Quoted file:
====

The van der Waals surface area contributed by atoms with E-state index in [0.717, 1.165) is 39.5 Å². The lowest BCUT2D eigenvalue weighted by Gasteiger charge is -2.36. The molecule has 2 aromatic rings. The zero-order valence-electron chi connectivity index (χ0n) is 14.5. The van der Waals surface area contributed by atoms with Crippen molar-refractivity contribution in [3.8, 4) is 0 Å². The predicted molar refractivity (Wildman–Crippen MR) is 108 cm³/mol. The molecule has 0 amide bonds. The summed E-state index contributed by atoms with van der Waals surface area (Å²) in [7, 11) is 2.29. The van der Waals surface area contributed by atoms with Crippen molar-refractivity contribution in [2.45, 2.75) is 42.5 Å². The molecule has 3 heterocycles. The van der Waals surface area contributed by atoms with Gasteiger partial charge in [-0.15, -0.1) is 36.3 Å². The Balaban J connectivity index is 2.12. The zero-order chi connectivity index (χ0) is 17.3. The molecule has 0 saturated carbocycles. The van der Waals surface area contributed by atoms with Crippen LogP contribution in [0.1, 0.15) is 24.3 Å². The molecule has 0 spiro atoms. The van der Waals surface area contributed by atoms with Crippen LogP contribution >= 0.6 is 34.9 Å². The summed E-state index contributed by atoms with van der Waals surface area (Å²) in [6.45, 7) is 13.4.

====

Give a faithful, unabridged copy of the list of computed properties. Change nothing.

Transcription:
The van der Waals surface area contributed by atoms with E-state index in [0.717, 1.165) is 39.5 Å². The lowest BCUT2D eigenvalue weighted by Gasteiger charge is -2.36. The molecule has 2 aromatic rings. The zero-order valence-electron chi connectivity index (χ0n) is 14.5. The van der Waals surface area contributed by atoms with Crippen molar-refractivity contribution in [3.8, 4) is 0 Å². The predicted molar refractivity (Wildman–Crippen MR) is 108 cm³/mol. The molecule has 0 amide bonds. The summed E-state index contributed by atoms with van der Waals surface area (Å²) in [7, 11) is 2.29. The van der Waals surface area contributed by atoms with Crippen molar-refractivity contribution in [2.45, 2.75) is 42.5 Å². The molecule has 3 heterocycles. The van der Waals surface area contributed by atoms with Gasteiger partial charge in [-0.15, -0.1) is 36.3 Å². The Balaban J connectivity index is 2.12. The zero-order chi connectivity index (χ0) is 17.3. The molecule has 0 saturated carbocycles. The van der Waals surface area contributed by atoms with Crippen LogP contribution in [0.1, 0.15) is 24.3 Å². The molecule has 0 spiro atoms. The van der Waals surface area contributed by atoms with Crippen LogP contribution >= 0.6 is 34.9 Å². The summed E-state index contributed by atoms with van der Waals surface area (Å²) in [6.45, 7) is 13.4.